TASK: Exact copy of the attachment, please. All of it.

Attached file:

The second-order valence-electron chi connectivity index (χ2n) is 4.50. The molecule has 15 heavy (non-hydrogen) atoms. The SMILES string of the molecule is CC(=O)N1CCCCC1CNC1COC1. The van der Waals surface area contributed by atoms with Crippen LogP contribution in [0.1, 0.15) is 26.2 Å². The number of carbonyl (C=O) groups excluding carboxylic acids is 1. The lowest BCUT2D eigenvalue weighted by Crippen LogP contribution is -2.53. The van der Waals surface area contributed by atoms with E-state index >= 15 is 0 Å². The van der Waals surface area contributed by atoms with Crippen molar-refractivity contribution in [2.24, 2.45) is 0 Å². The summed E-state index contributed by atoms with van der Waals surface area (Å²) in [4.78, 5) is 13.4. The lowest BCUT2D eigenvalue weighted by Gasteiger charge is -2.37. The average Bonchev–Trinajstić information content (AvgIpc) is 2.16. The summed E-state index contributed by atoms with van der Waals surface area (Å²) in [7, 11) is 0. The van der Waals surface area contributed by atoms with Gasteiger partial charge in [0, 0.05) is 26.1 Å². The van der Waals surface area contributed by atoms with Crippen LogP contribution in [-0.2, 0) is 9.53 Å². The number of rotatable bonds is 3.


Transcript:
The second-order valence-electron chi connectivity index (χ2n) is 4.50. The molecule has 15 heavy (non-hydrogen) atoms. The SMILES string of the molecule is CC(=O)N1CCCCC1CNC1COC1. The van der Waals surface area contributed by atoms with Crippen LogP contribution in [0.1, 0.15) is 26.2 Å². The number of carbonyl (C=O) groups excluding carboxylic acids is 1. The lowest BCUT2D eigenvalue weighted by Crippen LogP contribution is -2.53. The van der Waals surface area contributed by atoms with E-state index >= 15 is 0 Å². The van der Waals surface area contributed by atoms with Crippen molar-refractivity contribution in [2.24, 2.45) is 0 Å². The summed E-state index contributed by atoms with van der Waals surface area (Å²) in [4.78, 5) is 13.4. The lowest BCUT2D eigenvalue weighted by Gasteiger charge is -2.37. The average Bonchev–Trinajstić information content (AvgIpc) is 2.16. The summed E-state index contributed by atoms with van der Waals surface area (Å²) in [7, 11) is 0. The van der Waals surface area contributed by atoms with Gasteiger partial charge in [0, 0.05) is 26.1 Å². The van der Waals surface area contributed by atoms with Crippen LogP contribution in [-0.2, 0) is 9.53 Å². The number of rotatable bonds is 3.